The Persona franchise is a mixed bag—a blend of gameplay styles that make it part turn-based dungeon crawler and part social simulator. You spend your days studying, making friends and balancing that around battling monsters in the evening.
This breadth of focus stems from the series's muddied origin story. Originally part of the Shin Megami Tensei franchise, the Persona name carved out its own niche. Each title was very different until the launch of Persona 3, which introduced a number of the core themes, including the titular #Persona. Which, as it turns out, have a surprising degree of psychology behind their creation...
The Psychology Behind The Persona Franchise
Persona were a focal point in the work of the psychiatrist, Carl Jung, whose work came to prominence in the early 1900s, dealing with a number of topics that run parallel to the events in-game. Namely:
- Shadow & Ego
- The Quest For Wholeness
- The Anima
- Collective Unconscious
Jung went into detail about a number of other topics, but to avoid going too deep down the rabbit hole, we'll be sticking to these core points.
Persona & Shadows
A Persona is the physical manifestation of certain aspects of a character's personalty, described by Igor as a mask you use to protect yourself against various hardships.
Jung described the human persona in a similar way, "a kind of mask, designed on the one hand to make a definite impression upon others, and on the other to conceal the true nature of the individual".
In-game Personas are used to battle Shadows, a main foe throughout the series. Shadows are born from negative human emotion, and prey upon humans. Most likely due to a desire to be accepted—similar to the personal quest for wholeness, a core theme of Jung's work and something we'll discuss later on.
This theme plays a large part in Persona 4, where party members need to come to terms with their "shadow self". Jung describes the shadow as the repressed and suppressed parts of yourself that you wish to cast off. In the game, accepting this part of themselves is a right of passage the characters must undergo to access their Persona.
The games create an additional link between the Persona and Shadows, citing the Persona as a Shadow that has been mastered by the ego of the user. Referring to the psychological 'ego', a mediator for our base instincts.
The Quest For Wholeness
There's an overlying theme within Jung's work that relates to the quest for wholeness, or basically a sense of fulfillment within yourself. Jung argued that if someone merely plays the part of their Persona, this would eventually take a toll upon them and that in order to truly live people need to juggle multiple Personas.
Perhaps this is why in the games, the protagonist is the only person who doesn't have to face their own shadow. They've accepted themselves for who they are, and thus have access to the power of the 'wild card', which means they can summon multiple Personas.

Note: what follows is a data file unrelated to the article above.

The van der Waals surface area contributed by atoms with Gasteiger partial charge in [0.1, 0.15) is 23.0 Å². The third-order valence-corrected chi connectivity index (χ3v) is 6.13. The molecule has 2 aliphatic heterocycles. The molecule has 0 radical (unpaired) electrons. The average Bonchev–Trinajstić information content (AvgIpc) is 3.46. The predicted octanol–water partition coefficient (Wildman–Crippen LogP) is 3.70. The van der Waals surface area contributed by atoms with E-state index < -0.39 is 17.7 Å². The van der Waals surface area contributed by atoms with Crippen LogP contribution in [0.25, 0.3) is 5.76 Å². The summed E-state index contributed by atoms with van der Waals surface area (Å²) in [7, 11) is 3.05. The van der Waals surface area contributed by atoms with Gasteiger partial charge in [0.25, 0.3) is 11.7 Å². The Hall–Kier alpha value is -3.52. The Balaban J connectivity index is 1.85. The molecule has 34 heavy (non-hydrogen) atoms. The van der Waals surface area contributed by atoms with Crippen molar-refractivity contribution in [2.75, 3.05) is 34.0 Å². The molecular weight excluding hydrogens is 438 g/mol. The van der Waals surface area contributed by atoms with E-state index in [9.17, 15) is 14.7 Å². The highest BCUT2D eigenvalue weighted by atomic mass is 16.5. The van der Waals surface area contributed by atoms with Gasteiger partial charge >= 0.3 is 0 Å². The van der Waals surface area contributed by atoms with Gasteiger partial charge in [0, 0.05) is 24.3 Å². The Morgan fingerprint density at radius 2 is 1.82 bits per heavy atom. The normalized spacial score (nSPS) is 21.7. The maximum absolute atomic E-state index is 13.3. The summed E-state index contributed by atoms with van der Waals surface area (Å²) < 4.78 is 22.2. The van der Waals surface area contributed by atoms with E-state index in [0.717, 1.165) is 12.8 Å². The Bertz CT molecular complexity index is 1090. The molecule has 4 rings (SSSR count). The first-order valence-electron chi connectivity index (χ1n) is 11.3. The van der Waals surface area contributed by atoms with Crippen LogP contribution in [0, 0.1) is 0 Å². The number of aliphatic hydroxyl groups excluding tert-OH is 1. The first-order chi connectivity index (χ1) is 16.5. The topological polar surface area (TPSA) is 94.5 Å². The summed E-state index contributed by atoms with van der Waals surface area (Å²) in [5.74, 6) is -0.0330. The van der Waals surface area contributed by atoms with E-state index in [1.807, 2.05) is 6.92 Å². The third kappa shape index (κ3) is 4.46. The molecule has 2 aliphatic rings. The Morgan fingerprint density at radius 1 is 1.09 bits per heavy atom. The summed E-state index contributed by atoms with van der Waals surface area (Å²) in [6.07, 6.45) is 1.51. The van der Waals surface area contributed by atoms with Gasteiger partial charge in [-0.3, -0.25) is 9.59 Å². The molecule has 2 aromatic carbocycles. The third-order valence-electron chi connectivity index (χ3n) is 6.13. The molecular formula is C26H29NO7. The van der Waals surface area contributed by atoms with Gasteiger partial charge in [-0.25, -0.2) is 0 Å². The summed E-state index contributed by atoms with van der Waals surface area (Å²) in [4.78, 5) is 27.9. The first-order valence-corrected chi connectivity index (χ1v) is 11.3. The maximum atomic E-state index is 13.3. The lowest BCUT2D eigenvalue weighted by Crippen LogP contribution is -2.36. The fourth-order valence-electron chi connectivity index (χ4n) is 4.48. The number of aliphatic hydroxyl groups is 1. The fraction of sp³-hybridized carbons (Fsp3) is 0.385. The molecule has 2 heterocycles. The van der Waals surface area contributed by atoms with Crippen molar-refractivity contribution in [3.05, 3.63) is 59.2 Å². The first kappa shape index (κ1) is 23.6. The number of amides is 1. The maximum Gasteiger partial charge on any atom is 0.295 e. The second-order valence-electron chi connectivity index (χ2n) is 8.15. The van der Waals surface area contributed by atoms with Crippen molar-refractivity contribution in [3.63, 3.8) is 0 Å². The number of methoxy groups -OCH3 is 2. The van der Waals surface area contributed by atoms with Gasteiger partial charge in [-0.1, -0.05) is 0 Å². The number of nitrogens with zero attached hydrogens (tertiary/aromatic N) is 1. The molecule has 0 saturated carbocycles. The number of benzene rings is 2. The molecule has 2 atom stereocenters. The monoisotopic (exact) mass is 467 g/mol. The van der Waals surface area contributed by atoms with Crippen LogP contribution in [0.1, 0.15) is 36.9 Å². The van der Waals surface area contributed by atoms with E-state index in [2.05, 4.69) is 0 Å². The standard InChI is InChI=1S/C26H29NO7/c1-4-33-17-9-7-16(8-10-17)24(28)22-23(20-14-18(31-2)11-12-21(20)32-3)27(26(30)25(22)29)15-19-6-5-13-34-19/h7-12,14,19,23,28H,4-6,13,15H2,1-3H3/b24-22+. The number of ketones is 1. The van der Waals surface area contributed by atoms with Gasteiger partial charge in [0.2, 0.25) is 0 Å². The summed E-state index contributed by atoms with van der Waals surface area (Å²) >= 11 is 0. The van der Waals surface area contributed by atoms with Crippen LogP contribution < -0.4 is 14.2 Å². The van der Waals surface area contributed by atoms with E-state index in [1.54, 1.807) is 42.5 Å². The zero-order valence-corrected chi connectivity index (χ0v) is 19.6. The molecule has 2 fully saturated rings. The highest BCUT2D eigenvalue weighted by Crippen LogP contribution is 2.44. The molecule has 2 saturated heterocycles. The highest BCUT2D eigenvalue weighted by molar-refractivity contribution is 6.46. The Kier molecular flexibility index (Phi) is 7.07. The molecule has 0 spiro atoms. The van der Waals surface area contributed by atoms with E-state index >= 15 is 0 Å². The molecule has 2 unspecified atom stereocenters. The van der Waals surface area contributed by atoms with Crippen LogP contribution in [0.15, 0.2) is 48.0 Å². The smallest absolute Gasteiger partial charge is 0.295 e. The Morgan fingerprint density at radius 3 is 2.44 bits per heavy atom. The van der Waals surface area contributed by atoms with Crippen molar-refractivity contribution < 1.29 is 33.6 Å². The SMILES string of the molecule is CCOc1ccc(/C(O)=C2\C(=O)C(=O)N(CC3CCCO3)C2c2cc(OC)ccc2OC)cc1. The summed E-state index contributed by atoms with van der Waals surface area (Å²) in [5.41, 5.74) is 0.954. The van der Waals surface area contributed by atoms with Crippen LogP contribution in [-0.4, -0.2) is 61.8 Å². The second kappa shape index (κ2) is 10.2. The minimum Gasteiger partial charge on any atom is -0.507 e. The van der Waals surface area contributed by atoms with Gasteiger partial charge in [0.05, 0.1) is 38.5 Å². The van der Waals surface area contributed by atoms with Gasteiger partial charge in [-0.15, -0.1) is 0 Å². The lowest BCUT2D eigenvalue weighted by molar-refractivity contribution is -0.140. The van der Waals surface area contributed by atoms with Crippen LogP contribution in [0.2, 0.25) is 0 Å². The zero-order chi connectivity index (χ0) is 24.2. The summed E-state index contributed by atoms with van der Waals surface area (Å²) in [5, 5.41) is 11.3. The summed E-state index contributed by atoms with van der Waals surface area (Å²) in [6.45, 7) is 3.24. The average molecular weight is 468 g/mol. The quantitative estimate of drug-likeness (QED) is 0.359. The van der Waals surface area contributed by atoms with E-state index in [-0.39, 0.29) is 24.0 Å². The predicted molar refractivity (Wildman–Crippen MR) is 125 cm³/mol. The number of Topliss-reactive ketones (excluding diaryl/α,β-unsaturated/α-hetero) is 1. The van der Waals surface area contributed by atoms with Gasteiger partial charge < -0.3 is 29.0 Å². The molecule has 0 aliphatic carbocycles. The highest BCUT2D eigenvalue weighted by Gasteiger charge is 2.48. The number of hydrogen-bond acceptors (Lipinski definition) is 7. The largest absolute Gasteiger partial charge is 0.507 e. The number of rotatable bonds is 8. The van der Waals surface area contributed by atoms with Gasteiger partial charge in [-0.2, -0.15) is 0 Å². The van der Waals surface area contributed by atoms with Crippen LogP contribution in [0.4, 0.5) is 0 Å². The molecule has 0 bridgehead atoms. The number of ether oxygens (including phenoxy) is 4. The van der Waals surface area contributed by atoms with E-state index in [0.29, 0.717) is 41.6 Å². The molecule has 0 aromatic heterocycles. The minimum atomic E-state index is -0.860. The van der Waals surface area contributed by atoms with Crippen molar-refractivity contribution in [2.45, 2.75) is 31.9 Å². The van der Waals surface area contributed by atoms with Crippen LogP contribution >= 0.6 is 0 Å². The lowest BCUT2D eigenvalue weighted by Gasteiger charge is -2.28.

The Velvet Room And The Anima
The Velvet Room is a key location throughout the series, described as a place that "exists between dreams and reality, mind and matter". Which is why each guest—in this case the protagonist—sees the Velvet Room differently.
We can consider the Velvet Room a part of a person's unconscious mind and thus its residents embody part of this. We're going to focus on the female attendant, who would be the anima; the unconscious feminine component within our male protagonists.
Each game has a new attendant, whose growth can be likened to the development of the Anima, which is split into four stages:
Eve is the first stage of the anima—the objectification of man's desire. Eve can be compared with Elizabeth from Persona 3, who abandons her post as part of her commitment to the protagonist.
Helena, the second stage is categorized by her intelligence, insightfulness and self-reliance. Attributes echoed by Margaret from Persona 4, whose interactions are more mature, but lack imagination. At the end of Persona 4 Arena Ultimax, she steps down as Igor's assistant to discover her life's purpose.
This growth suggests our next assistant will take on the traits of Mary, the virtuous state of the anima. This is reflected by the childlike appearance of Justine and Caroline in #Persona5.
The Collective Unconscious And The Individual Unconscious
The collective unconscious is part of the unconscious mind shared by members of the same species. It can be split into instincts and archetypes; an instinct is something we know innately not to do and an archetype is something we considering universally recognizable.
These unconscious states are represented in Persona 4 by the TV World and Midnight channel. The personal unconscious also influences this world, since a lot of the levels we play through are created by the unconsciousness of the characters.
As you can see—that is unless your head hurts to much right now that you can't, mine sure does—there are a bunch of Jungian themes present throughout Persona; a lot of the character development revolves around the idea of accepting yourself and facing your inner demons.
Were you shocked to find out how much in Persona is based on real world psychology?